17 Goldman Execs Criminally Charged by Malaysia for Scandalous Scheme Routinely Perpetrated
Malaysia Criminally Charges 17 Goldman Executives In 1MDB Scandal
After filing charges against the bankers who allegedly masterminded the bond deals that seeded Malaysian sovereign wealth fund 1MDB with billion of dollars for ‘development’ purposes, and then the three Goldman subsidiaries – Goldman Sachs International, Goldman Sachs (Asia) LLC and Goldman Sachs (Singapore) Pte. – operating in the region where the scam was perpetrated, Malaysia’s muckraking attorney general Tommy Thomas is now going after 17 current and former Goldman directors.
The criminal charges are the latest step in Thomas’s crusade to recover the billions of dollars – with a face value of $6.5 billion – that were allegedly stolen from 1MDB by former Prime Minister Najib Razak and his inner circle.
The Goldman directors were being charged under Malaysia’s Capital Markets and Services Act, which has provisions that hold senior executives responsible for violations committed by their organizations.
“They occupied the highest executive positions in those three Goldman Sachs subsidiaries, and exercised or ought to have exercised decision-making authority over the transactions of those bodies corporate,” a statement from Thomas’s office read.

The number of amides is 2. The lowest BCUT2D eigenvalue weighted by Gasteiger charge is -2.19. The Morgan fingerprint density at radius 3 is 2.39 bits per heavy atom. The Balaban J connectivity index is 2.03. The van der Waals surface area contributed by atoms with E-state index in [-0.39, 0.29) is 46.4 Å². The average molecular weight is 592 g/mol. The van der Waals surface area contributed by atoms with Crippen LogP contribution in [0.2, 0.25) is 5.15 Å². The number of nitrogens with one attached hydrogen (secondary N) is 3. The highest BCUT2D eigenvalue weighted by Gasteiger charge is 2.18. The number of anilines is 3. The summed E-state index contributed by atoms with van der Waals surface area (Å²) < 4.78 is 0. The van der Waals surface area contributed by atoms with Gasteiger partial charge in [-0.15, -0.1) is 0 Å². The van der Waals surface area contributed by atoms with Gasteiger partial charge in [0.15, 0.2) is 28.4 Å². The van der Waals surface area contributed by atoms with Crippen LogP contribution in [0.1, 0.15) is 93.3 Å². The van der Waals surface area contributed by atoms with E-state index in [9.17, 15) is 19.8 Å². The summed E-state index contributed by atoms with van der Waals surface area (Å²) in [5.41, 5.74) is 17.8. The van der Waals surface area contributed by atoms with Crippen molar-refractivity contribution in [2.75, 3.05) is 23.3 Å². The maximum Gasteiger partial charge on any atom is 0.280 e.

In response to Thomas’s announcement, a Goldman spokesman said: “We believe the charges announced today, along with those against three Goldman Sachs entities announced in December last year, are misdirected and will be vigorously defended.”
This is a major turning point in the investigation, and despite Goldman’s legal heft, it’s unlikely that these top bankers will get off scott free. Thomas is threatening criminal fines and custodial sentences, “given the severity of the scheme to defraud and fraudulent misappropriation of billions in bond proceeds, the lengthy period over which the offences were planned and executed…and the relative value of the fees and commissions paid to Goldman Sachs.”
The move marks an escalation in the Malaysian government’s investigation into 1MDB. But perhaps it’s just Malaysia’s most aggressive push yet to convince Goldman to give in to its demands to hand over $7.5 billion in reparations over Goldman’s role in the scandal.